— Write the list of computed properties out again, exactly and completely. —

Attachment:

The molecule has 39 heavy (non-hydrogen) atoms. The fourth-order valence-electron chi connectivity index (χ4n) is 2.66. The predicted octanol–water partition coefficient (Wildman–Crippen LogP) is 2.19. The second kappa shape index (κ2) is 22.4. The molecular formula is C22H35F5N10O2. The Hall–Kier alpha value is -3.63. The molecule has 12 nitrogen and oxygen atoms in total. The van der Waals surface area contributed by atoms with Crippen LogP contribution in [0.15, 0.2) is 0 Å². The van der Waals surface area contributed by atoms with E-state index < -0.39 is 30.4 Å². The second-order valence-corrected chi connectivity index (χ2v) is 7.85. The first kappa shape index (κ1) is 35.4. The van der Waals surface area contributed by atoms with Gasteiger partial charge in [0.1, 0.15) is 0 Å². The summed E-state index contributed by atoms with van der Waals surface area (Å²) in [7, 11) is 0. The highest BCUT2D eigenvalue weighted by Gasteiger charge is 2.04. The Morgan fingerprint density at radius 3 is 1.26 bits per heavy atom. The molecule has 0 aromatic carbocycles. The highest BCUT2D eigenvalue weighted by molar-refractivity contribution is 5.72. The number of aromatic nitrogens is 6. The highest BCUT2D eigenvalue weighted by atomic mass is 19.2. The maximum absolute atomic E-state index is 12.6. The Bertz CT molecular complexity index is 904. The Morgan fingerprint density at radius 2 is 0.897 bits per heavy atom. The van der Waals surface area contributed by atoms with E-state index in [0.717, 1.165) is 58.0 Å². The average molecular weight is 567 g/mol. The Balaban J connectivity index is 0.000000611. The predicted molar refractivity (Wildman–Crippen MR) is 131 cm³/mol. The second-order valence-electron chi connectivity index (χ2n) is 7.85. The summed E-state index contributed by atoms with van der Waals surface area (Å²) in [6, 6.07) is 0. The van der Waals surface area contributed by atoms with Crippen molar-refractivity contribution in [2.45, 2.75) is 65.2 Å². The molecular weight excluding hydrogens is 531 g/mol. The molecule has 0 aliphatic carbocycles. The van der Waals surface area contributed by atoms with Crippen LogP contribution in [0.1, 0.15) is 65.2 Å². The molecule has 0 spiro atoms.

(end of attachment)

The molecule has 39 heavy (non-hydrogen) atoms. The fourth-order valence-electron chi connectivity index (χ4n) is 2.66. The predicted octanol–water partition coefficient (Wildman–Crippen LogP) is 2.19. The second kappa shape index (κ2) is 22.4. The molecular formula is C22H35F5N10O2. The Hall–Kier alpha value is -3.63. The molecule has 12 nitrogen and oxygen atoms in total. The van der Waals surface area contributed by atoms with Crippen LogP contribution in [0.15, 0.2) is 0 Å². The van der Waals surface area contributed by atoms with E-state index < -0.39 is 30.4 Å². The second-order valence-corrected chi connectivity index (χ2v) is 7.85. The first kappa shape index (κ1) is 35.4. The van der Waals surface area contributed by atoms with Gasteiger partial charge in [0.1, 0.15) is 0 Å². The summed E-state index contributed by atoms with van der Waals surface area (Å²) in [7, 11) is 0. The highest BCUT2D eigenvalue weighted by Gasteiger charge is 2.04. The Morgan fingerprint density at radius 3 is 1.26 bits per heavy atom. The molecule has 0 aromatic carbocycles. The highest BCUT2D eigenvalue weighted by molar-refractivity contribution is 5.72. The number of aromatic nitrogens is 6. The highest BCUT2D eigenvalue weighted by atomic mass is 19.2. The maximum absolute atomic E-state index is 12.6. The Bertz CT molecular complexity index is 904. The Morgan fingerprint density at radius 2 is 0.897 bits per heavy atom. The van der Waals surface area contributed by atoms with E-state index in [0.717, 1.165) is 58.0 Å². The average molecular weight is 567 g/mol. The Balaban J connectivity index is 0.000000611. The predicted molar refractivity (Wildman–Crippen MR) is 131 cm³/mol. The second-order valence-electron chi connectivity index (χ2n) is 7.85. The summed E-state index contributed by atoms with van der Waals surface area (Å²) in [6, 6.07) is 0. The van der Waals surface area contributed by atoms with Crippen molar-refractivity contribution in [2.45, 2.75) is 65.2 Å². The molecular weight excluding hydrogens is 531 g/mol. The molecule has 0 aliphatic carbocycles. The van der Waals surface area contributed by atoms with Crippen LogP contribution in [0.1, 0.15) is 65.2 Å². The molecule has 0 spiro atoms.